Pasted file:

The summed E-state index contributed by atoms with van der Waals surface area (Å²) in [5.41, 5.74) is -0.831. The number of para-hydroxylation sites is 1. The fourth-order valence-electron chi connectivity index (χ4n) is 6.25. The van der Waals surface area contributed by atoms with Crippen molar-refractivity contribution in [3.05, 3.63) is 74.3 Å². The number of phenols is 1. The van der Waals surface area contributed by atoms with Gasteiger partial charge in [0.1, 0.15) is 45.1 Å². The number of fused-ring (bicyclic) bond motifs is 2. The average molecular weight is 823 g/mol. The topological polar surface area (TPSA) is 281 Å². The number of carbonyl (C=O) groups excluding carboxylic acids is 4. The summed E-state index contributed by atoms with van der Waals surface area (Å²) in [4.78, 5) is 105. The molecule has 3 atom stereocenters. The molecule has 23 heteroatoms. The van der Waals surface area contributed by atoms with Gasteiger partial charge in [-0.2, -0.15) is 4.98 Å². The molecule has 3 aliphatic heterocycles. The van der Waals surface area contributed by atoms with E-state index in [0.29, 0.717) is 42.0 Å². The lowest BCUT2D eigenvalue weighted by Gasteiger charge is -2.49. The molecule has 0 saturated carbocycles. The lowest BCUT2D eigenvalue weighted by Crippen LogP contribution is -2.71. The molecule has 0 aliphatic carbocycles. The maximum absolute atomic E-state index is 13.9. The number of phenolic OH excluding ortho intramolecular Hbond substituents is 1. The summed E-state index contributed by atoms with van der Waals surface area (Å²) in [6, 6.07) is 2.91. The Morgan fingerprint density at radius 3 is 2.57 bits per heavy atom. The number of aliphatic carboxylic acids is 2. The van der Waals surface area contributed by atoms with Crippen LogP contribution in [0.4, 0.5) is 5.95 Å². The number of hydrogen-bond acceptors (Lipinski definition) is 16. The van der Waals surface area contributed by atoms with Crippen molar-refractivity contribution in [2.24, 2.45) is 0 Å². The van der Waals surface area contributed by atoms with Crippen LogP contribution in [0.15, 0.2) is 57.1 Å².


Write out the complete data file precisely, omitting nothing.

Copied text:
The summed E-state index contributed by atoms with van der Waals surface area (Å²) in [5.41, 5.74) is -0.831. The number of para-hydroxylation sites is 1. The fourth-order valence-electron chi connectivity index (χ4n) is 6.25. The van der Waals surface area contributed by atoms with Crippen molar-refractivity contribution in [3.05, 3.63) is 74.3 Å². The number of phenols is 1. The van der Waals surface area contributed by atoms with Gasteiger partial charge in [0.1, 0.15) is 45.1 Å². The number of fused-ring (bicyclic) bond motifs is 2. The average molecular weight is 823 g/mol. The topological polar surface area (TPSA) is 281 Å². The number of carbonyl (C=O) groups excluding carboxylic acids is 4. The summed E-state index contributed by atoms with van der Waals surface area (Å²) in [4.78, 5) is 105. The molecule has 3 atom stereocenters. The molecule has 23 heteroatoms. The van der Waals surface area contributed by atoms with Gasteiger partial charge in [-0.2, -0.15) is 4.98 Å². The molecule has 3 aliphatic heterocycles. The van der Waals surface area contributed by atoms with E-state index in [0.29, 0.717) is 42.0 Å². The lowest BCUT2D eigenvalue weighted by Gasteiger charge is -2.49. The molecule has 0 saturated carbocycles. The lowest BCUT2D eigenvalue weighted by Crippen LogP contribution is -2.71. The molecule has 0 aliphatic carbocycles. The maximum absolute atomic E-state index is 13.9. The number of phenolic OH excluding ortho intramolecular Hbond substituents is 1. The summed E-state index contributed by atoms with van der Waals surface area (Å²) in [6, 6.07) is 2.91. The Morgan fingerprint density at radius 3 is 2.57 bits per heavy atom. The number of aliphatic carboxylic acids is 2. The van der Waals surface area contributed by atoms with Crippen LogP contribution in [0.4, 0.5) is 5.95 Å². The number of hydrogen-bond acceptors (Lipinski definition) is 16. The van der Waals surface area contributed by atoms with Crippen molar-refractivity contribution in [2.24, 2.45) is 0 Å². The van der Waals surface area contributed by atoms with Crippen LogP contribution in [0.15, 0.2) is 57.1 Å².